Long road to rebuild after WA cyclone

Tropical Cyclone Seroja damaged more than 875 buildings and 32 were completely destroyed.
Tropical Cyclone Seroja damaged more than 875 buildings and 32 were completely destroyed.

West Australians displaced by Tropical Cyclone Seroja face a long wait to be re-homed despite the arrival of more relief funding.

State and federal leaders on Thursday announced a record $104.5 million recovery package for communities affected by the disaster.

The funding will be spread cross 16 local government areas in WA's Mid West, Gascoyne and Wheatbelt regions.

Seroja made landfall in April as a category three storm with winds up to 170km/h.

More than 875 buildings received some form of damage and 32 were completely destroyed, including 23 homes.

Authorities believe the overall impact of the cyclone, across an area spanning 700km long and 150km wide, could take up to two years to repair and cost upwards of $200 million.

Some residents are living in caravans that were dispatched by the federal government to provide temporary accommodation.

WA's booming construction market, propelled by federal government housing grants, has left the state facing severe labour shortages.

The McGowan government will on Friday host a skills summit, bringing together industry leaders to discuss potential solutions.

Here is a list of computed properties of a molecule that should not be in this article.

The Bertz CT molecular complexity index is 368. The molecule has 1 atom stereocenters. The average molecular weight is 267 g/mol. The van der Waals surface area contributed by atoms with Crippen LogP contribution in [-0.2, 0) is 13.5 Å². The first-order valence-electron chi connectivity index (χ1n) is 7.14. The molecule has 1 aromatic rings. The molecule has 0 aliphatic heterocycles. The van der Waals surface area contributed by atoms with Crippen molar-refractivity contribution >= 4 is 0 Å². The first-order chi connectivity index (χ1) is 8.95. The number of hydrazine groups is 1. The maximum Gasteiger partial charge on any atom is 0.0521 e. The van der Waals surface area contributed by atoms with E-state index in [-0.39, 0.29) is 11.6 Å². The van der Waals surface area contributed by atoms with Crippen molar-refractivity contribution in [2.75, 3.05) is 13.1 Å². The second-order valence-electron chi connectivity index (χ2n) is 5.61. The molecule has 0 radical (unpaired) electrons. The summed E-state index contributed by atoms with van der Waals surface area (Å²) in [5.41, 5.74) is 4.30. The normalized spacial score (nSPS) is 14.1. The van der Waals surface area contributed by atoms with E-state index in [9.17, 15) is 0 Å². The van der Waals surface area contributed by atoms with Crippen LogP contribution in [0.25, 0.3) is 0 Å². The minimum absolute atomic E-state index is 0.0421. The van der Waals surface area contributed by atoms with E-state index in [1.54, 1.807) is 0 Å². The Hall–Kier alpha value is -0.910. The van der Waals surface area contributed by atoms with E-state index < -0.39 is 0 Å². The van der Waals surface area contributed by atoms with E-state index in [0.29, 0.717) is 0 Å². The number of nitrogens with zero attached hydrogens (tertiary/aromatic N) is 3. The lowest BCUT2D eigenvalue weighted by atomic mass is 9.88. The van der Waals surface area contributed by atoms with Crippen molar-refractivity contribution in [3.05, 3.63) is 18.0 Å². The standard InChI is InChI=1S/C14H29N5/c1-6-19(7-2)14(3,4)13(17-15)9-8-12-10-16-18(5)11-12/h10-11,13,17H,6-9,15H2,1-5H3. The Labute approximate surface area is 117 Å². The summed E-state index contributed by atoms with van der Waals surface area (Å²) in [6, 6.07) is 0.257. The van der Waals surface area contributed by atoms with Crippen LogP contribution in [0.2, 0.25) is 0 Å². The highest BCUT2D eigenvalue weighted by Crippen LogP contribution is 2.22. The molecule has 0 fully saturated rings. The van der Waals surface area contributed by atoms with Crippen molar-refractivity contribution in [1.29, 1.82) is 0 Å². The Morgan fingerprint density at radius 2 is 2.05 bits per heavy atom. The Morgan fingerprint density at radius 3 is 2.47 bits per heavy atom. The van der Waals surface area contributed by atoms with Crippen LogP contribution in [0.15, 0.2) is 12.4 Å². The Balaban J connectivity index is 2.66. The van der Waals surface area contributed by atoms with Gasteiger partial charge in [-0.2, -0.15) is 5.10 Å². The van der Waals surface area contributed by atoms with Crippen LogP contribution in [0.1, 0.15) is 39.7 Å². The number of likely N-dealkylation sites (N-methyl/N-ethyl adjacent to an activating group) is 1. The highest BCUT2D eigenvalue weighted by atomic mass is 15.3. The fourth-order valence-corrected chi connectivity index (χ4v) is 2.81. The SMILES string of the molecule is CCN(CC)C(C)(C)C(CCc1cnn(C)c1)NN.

Emergency Services Minister Reece Whitby said the summit would look at what could be done to fast-track construction and repair work in towns affected by Seroja.

"If you're getting a new home built in Perth, there's delays as well. So it will take time," he told reporters.

"We will do everything we can to try and get those tradespeople in place. Part of it's accommodation, part of it's maybe other incentives, part of it may be what our skills summit comes up with tomorrow."

Mr Whitby added that some residents had declined the offer of being housed in towns such as Geraldton because they wanted to stay put.

"A lot of people living in these communities love their communities, they might have livestock and horses there. So they want to stay," he said.

The McGowan government has urged insurers to process claims quickly amid suggestions many residents, farmers and businesses were facing long delays.

Some homes remained without electricity for months, with Western Power describing the overall repair job as the biggest it had undertaken.

The new funding is being touted as the largest disaster recovery package in West Australian history.

It includes financial support for the restoration of damaged community, recreational and cultural heritage assets, and grants to help residents, primary producers and small businesses with clean-up and repairs.

Funding is also provided for a community welfare and outreach program.

Prime Minister Scott Morrison said the federal government would stand with affected communities during the long rebuild.

"These communities will continue to get the support they need, that's the commitment we're making today with this more than $100 million investment to help them build back stronger than ever before," he said in a statement.

WA Premier Mark McGowan said his government would continue to work closely with affected individuals and businesses "for as long as it takes".

Australian Associated Press